The Democrats are on the brink of a major turning point in the history of American politics. The impeachment proceedings have so far been conducted behind closed doors, but starting this coming week, the proceedings will be broadcast publicly. It’s one thing to read transcripts of hearings and see news reports of testimonies on CNN after the events of the day are over. But it’s an entirely different thing altogether to witness the process first hand as it unfolds, to ride shotgun with the House, to watch the words that will determine the course of American politics for the next several decades come out of the mouths of the politicians in real-time. The moments that are about to unfold will be talked about for generations.
Ther are two ways this could play out. Either the Democrats will successfully draft articles of impeachment, at which point the Senate will hold a trial to determine whether to pass them. Or, they won’t. The likelihood of the second outcome is vanishingly small, not just because of the fact that every other president that has been taken this far down the impeachment rabbit hole has hit the bottom, but because of the fact that the House already has everything they need to put the articles of impeachment through to the Senate. What we are about to witness is about to happen for the purposes of fulfilling precedents set be previous impeachments and for demonstrating publicly that the information the House has already uncovered is true and the sources are trustworthy. But above all, it is about to happen for the purposes of political theater.
Contrary to popular wisdom, the theatrical side of these public hearings is going to be the most important part of the entire impeachment effort. Theater is the most important weapon in the Democrats’ arsenal now. After all, the key facts are known already. We know that Trump withheld aid to Ukraine and refused to release the aid until the Ukrainian president made a public statement using the words “Biden,” “Clinton,” and “investigation.” The president established what Ambassador Taylor called an “irregular” state department backchannel using Rudy Giuliani, coordinated by Mick Mulvaney and Gordon Sondland. There was a quid pro quo. In other words, the president solicited a thing of value from a foreign government for help in a political campaign. By directly suggesting that President Zelensky use Ukraine’s resources to help his reelection efforts, Trump violated campaign finance law. That is impeachable. Those are the facts. But the facts alone are not going to convince anyone, Trump supporter or otherwise, who has already heard them and decided that impeachment is not the way forward. Only a heavy dose of political theater could possibly convince them.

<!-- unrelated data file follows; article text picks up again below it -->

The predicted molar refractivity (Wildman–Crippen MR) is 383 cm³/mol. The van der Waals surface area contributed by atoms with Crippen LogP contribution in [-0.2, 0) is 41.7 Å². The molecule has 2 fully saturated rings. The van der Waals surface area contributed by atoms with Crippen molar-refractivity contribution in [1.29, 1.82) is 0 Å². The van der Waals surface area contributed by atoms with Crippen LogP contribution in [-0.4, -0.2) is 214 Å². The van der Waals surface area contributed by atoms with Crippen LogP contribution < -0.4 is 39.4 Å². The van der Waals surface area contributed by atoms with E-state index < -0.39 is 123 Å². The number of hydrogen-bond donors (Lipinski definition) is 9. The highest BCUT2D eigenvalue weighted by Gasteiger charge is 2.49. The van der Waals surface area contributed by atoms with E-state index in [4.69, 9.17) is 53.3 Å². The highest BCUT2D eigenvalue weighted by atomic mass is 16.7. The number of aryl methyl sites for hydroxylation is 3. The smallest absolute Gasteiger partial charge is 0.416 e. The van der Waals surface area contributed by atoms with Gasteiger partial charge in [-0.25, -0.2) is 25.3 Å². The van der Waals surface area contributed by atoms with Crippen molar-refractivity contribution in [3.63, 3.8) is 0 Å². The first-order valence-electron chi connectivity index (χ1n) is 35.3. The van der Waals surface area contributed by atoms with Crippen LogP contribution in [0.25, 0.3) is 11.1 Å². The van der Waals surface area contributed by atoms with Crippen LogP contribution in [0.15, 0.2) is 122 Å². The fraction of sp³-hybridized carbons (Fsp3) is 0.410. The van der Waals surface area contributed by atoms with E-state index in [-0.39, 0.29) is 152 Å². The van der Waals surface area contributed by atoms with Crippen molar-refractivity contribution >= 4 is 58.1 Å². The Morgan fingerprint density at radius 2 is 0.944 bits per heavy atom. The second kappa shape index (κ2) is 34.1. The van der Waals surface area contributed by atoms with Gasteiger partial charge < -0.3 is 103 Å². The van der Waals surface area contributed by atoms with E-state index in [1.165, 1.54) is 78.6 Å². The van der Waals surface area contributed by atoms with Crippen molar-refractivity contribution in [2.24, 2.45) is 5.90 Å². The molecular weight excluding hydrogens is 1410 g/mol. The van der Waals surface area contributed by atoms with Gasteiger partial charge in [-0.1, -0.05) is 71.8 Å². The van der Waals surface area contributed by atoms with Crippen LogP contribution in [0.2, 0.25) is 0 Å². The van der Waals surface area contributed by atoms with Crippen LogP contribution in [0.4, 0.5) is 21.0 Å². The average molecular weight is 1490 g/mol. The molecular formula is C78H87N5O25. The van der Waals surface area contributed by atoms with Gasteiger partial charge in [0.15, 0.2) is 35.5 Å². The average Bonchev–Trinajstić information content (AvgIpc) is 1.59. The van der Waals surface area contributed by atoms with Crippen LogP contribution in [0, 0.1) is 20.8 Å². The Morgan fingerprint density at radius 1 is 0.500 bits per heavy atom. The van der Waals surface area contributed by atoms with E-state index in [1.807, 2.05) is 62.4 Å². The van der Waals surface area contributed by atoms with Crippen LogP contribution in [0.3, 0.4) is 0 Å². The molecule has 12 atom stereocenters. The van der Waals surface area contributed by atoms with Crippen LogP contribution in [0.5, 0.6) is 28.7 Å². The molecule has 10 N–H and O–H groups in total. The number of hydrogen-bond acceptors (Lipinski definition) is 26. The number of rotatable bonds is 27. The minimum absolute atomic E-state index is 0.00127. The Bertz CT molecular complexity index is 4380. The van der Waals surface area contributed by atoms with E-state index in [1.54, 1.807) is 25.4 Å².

Why is the performance of politics so important, and why does it supersede even the raw, un-bedazzled truth in its power to create the kinds of change that can topple governments?
For one thing, the facts alone are not all that shocking to anyone who gauges political events with common sense hardball tactics: press your advantages, expose your opponent’s weaknesses, break the rules if you can get away with it. The facts are by themselves bland, dull, and boring. Many Americans fail to see what the big deal is. The presentation of the facts matters just as much as the facts themselves, as AG Barr demonstrated when he preemptively exonerated the president before releasing the Mueller report. Before the Mueller report even came out, Americans had largely made up their minds about its contents, and AG Barr’s mischaracterization of the contents of the report was a theatrical attempt at solidifying public opinion against the notion that the Mueller report itself found anything worthy of impeachment in the president’s conduct. In the case of the Ukraine scandal, the Democrats have been driving the presentation of facts, largely from behind closed doors until now. With the doors wide open, they will be able to do what Barr did to the Mueller report, but this time in excruciating detail and with the eyes of the nation on them, watching each witness testify, day after day, in excruciating detail. The Democrats will be able to do more than “connect the dots.” They will be able to pound each dot into the forehead of the American public until even the most unperturbed common sense hardball tactician will feel the moral outrage that facts alone cannot always convey.